Tim Connelly, the new president of basketball operations, went all in to make the Wolves a contender for the title. He made a bold, against-the trends trade for Gobert. This gave the Wolves two All Star big men in a league that emphasizes outside shooting and fast ball movement. This gamble has obvious drawbacks. It will take time to find out how, where and in some cases, if this vast talent base can be combined. The players have responded with an infuriating lassitude, which could complicate, and even sabotage this discovery process. It is at the most being delayed.

Let’s get specific.

Karl-Anthony Towns, a multi-all star who recently signed a super-max contract, is now a Super-Max. He will be entering his eighth NBA season, and next month will mark his 28 th birthday. This is the chronology of his prime. He spoke out in front of media on the opening day of the NBA season. It’s not the time to be average, it’s the time to be great.

He then goes out and indulges himself in the same immature histrionics he has been guilty of throughout his career.

KAT’s plan to “unlock” Gobert’s offensive potential can be a positive thing. He then goes out of the way to give Gobert a bunch of nifty dimes, mixed in with some missed connections. KAT is a great marksman and it can be a positive thing to try and score. However, the 17 shots he took during the overtime against Utah and the emphasis on feeding Gobert, along with the 17 shots that he took in the fourth quarter, get in the way Finch’s belief in trusting ball movement and increasing offensive efficiency through the simple pass to an open man.

KAT’s confusion and late defense rotations will be forgiven. He is being asked to play a position that he is not suited for and for which the team is overall ill-prepared. It is not possible to give the same flexibility to D’Angelo Russell and Edwards in the backcourt.

Finch criticized Ant and DLo after the San Antonio match for not instigating more offense.

“Our backcourt needs to open up to the offense. Too much “come down and fight the teeth of defense,” not enough movement in the offense, not enough thrust. It is just a matter of waiting, and it becomes very one-dimensional.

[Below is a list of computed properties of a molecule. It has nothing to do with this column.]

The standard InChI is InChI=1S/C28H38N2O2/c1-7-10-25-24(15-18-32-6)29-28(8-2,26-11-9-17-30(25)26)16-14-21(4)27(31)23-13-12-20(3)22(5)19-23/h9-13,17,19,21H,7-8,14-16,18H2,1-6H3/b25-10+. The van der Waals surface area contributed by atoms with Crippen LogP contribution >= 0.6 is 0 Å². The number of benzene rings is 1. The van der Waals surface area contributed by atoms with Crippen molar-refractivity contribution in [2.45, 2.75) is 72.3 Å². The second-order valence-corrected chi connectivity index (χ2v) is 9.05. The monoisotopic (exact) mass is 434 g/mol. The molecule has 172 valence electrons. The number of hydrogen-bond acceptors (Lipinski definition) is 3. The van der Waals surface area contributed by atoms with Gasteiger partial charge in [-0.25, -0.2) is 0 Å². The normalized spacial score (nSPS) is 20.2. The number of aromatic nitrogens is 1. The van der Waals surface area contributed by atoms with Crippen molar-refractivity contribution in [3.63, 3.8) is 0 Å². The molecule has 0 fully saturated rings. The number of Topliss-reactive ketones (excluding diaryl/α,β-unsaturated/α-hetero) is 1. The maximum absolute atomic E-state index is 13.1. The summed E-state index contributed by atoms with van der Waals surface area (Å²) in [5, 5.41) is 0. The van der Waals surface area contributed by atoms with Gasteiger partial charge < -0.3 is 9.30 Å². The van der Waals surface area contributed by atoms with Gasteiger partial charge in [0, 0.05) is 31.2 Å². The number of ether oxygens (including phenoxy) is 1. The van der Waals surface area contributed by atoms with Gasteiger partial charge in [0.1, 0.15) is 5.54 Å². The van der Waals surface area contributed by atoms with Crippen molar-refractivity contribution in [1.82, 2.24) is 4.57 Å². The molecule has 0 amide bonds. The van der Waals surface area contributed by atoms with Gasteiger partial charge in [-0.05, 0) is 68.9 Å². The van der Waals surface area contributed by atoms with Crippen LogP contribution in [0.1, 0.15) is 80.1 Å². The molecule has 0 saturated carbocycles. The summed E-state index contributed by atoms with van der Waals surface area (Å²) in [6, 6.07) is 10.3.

Ant and DLo have distinct flaws that hinder their effectiveness as defense. DLo’s weaknesses are his inability to move his feet and refusal to do physical tasks. He is a skilled student of the game, and a good detective of play-calls for opposing offenses. His communication skills are better than his body’s in deterring the events that are about to happen. He is often a matador on straight drives and a casualty in pick-and-roll defense.

Ant is a determined on-ball defender who can take on high-profile scorers, particularly when they present a formidable challenge. He is charismatic and honest, admitting that he is less involved when his man is less-respected or when the offball reaction is more important in the possession. He is 21 years old. He is being hailed as the face and inevitable All Star of the franchise. His immature faults can be a problem for his team’s half court defense. Ant’s buckets are not attuned to defensive gaps near him, or by not retaining his concentration during a defensive possession. Those points count the exact same way as Ant’s sparkling buckets when he dances his way through the lane for the layup. He still has a poor understanding of the context and requirements for team defense in year 3. He must be capable of more than just being sporadically competent if he wants to be great and “make the leap”.